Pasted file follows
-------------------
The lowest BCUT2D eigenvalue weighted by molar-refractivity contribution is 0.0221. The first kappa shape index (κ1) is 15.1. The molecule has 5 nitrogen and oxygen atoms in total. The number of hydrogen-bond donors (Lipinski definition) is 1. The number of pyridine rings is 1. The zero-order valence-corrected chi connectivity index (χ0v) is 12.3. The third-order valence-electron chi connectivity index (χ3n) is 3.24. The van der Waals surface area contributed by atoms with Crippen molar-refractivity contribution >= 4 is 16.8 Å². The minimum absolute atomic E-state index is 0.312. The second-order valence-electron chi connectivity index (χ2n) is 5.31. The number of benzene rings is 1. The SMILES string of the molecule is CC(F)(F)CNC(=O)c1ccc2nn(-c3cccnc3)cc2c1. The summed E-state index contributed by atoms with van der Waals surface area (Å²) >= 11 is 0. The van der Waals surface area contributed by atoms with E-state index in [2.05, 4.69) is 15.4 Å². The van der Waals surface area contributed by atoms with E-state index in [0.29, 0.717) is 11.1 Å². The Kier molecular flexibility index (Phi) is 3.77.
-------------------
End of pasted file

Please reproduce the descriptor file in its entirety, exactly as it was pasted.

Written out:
The lowest BCUT2D eigenvalue weighted by molar-refractivity contribution is 0.0221. The first kappa shape index (κ1) is 15.1. The molecule has 5 nitrogen and oxygen atoms in total. The number of hydrogen-bond donors (Lipinski definition) is 1. The number of pyridine rings is 1. The zero-order valence-corrected chi connectivity index (χ0v) is 12.3. The third-order valence-electron chi connectivity index (χ3n) is 3.24. The van der Waals surface area contributed by atoms with Crippen molar-refractivity contribution >= 4 is 16.8 Å². The minimum absolute atomic E-state index is 0.312. The second-order valence-electron chi connectivity index (χ2n) is 5.31. The number of benzene rings is 1. The SMILES string of the molecule is CC(F)(F)CNC(=O)c1ccc2nn(-c3cccnc3)cc2c1. The summed E-state index contributed by atoms with van der Waals surface area (Å²) >= 11 is 0. The van der Waals surface area contributed by atoms with E-state index in [2.05, 4.69) is 15.4 Å². The van der Waals surface area contributed by atoms with E-state index in [0.29, 0.717) is 11.1 Å². The Kier molecular flexibility index (Phi) is 3.77.